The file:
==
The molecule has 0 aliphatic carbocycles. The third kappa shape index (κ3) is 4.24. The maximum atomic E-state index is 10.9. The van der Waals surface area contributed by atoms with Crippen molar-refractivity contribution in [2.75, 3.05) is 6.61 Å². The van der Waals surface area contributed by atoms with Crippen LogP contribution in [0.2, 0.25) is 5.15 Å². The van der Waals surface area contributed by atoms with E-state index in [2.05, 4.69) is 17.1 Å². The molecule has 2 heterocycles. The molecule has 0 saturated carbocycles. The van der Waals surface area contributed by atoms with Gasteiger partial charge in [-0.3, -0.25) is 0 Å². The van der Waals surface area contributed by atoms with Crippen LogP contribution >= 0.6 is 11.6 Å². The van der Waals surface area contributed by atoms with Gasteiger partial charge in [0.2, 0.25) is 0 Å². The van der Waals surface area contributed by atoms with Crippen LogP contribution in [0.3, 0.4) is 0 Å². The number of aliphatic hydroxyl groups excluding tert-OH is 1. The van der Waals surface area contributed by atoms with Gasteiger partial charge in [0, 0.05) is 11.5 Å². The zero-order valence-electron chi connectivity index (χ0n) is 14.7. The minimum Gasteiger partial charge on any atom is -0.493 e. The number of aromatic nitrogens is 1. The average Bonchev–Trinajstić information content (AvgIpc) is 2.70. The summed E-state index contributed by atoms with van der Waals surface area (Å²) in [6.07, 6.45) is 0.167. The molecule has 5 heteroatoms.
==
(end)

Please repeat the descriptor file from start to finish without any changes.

The molecule has 0 aliphatic carbocycles. The third kappa shape index (κ3) is 4.24. The maximum atomic E-state index is 10.9. The van der Waals surface area contributed by atoms with Crippen molar-refractivity contribution in [2.75, 3.05) is 6.61 Å². The van der Waals surface area contributed by atoms with Crippen LogP contribution in [0.2, 0.25) is 5.15 Å². The van der Waals surface area contributed by atoms with E-state index in [2.05, 4.69) is 17.1 Å². The molecule has 2 heterocycles. The molecule has 0 saturated carbocycles. The van der Waals surface area contributed by atoms with Gasteiger partial charge in [-0.3, -0.25) is 0 Å². The van der Waals surface area contributed by atoms with Crippen LogP contribution >= 0.6 is 11.6 Å². The van der Waals surface area contributed by atoms with Gasteiger partial charge in [0.2, 0.25) is 0 Å². The van der Waals surface area contributed by atoms with Crippen LogP contribution in [0.3, 0.4) is 0 Å². The number of aliphatic hydroxyl groups excluding tert-OH is 1. The van der Waals surface area contributed by atoms with Gasteiger partial charge in [0, 0.05) is 11.5 Å². The zero-order valence-electron chi connectivity index (χ0n) is 14.7. The minimum Gasteiger partial charge on any atom is -0.493 e. The number of aromatic nitrogens is 1. The average Bonchev–Trinajstić information content (AvgIpc) is 2.70. The summed E-state index contributed by atoms with van der Waals surface area (Å²) in [6.07, 6.45) is 0.167. The molecule has 5 heteroatoms.